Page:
Each type of living donation involves asking ethical questions. This is because the treatment affects not only the people in need of transplants but also the healthy individuals who volunteer to donate. Living donors have operations that do not benefit them and may even cause them harm.
Before living donation can go ahead, the person who wishes to donate must understand that the donation may affect their physical health and their mental wellbeing. The chances of there being problems after donation will depend on the type of donation. For example, the chances of problems after bone marrow donation are quite small.
Kidney or liver donation involves a more serious operation so it is more likely that there could be problems either during or following the surgery.
There are important ethical standards that must be met before living donation can go ahead: donors must understand and accept the risk to themselves; there must be a very low chance of harm to the donor’s physical or mental health, immediately or in the future; and there must be a very high chance that the transplant will be successful.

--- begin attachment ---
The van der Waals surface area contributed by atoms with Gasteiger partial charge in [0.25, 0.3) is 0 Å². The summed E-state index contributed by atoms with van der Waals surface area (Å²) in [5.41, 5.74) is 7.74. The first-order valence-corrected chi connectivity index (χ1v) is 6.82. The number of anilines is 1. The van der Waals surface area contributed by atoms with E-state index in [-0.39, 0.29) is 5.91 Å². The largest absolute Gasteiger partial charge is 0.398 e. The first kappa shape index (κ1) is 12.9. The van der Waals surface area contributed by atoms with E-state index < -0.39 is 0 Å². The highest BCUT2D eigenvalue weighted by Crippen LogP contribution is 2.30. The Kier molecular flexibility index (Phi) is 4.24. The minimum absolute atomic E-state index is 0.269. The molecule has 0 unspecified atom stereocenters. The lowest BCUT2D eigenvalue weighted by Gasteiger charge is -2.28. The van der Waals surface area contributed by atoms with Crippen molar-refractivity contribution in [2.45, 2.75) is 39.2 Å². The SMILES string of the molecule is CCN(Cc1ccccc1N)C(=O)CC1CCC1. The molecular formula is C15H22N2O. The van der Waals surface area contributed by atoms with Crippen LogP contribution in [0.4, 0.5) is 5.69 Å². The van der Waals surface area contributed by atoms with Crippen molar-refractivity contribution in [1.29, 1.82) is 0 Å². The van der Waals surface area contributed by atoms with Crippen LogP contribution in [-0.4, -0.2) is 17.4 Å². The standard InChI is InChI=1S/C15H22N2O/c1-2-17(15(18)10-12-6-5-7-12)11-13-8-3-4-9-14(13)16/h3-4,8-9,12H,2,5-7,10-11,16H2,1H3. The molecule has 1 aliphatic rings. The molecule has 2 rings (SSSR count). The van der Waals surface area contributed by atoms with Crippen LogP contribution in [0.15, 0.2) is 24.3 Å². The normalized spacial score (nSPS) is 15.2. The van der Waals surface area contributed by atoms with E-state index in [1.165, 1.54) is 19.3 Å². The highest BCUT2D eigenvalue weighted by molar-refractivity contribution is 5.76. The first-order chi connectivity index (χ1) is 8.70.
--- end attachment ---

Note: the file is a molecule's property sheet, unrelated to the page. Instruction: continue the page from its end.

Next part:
The person offering to be a live organ donor must be:
■ Psychologically stable
■ Freely willing to donate
■ Free from any coercion
■ Medically and psycho-socially suitable
■ Fully informed of the risks and benefits
■ Fully informed of the effectiveness of current treatment options available to the recipient.
Overall, the wellbeing of the donor must be considered above the health of the person who needs the transplant.
All living donation must be completely altruistic. This means the decision to donate must be a selfless act, made purely through the desire to improve the quality of life of a fellow human being with no expectation of reward or reimbursement.
In Australia it is illegal to provide an organ in exchange for money. Recipients are not allowed to reimburse live donors for loss of wages or costs incurred. Such reimbursement could be interpreted as an incentive for donation.
Human Organ and Tissue Trade in Australia
Trade in human organs and tissue is illegal in Australia and also ethically unacceptable. Anyone involved in such activity in Australia faces serious criminal charges.
The illegal buying of organs overseas raises the risks of recipients contracting blood born diseases, complications, or even death and is something the Organ Donation & Transplant Foundation does not support.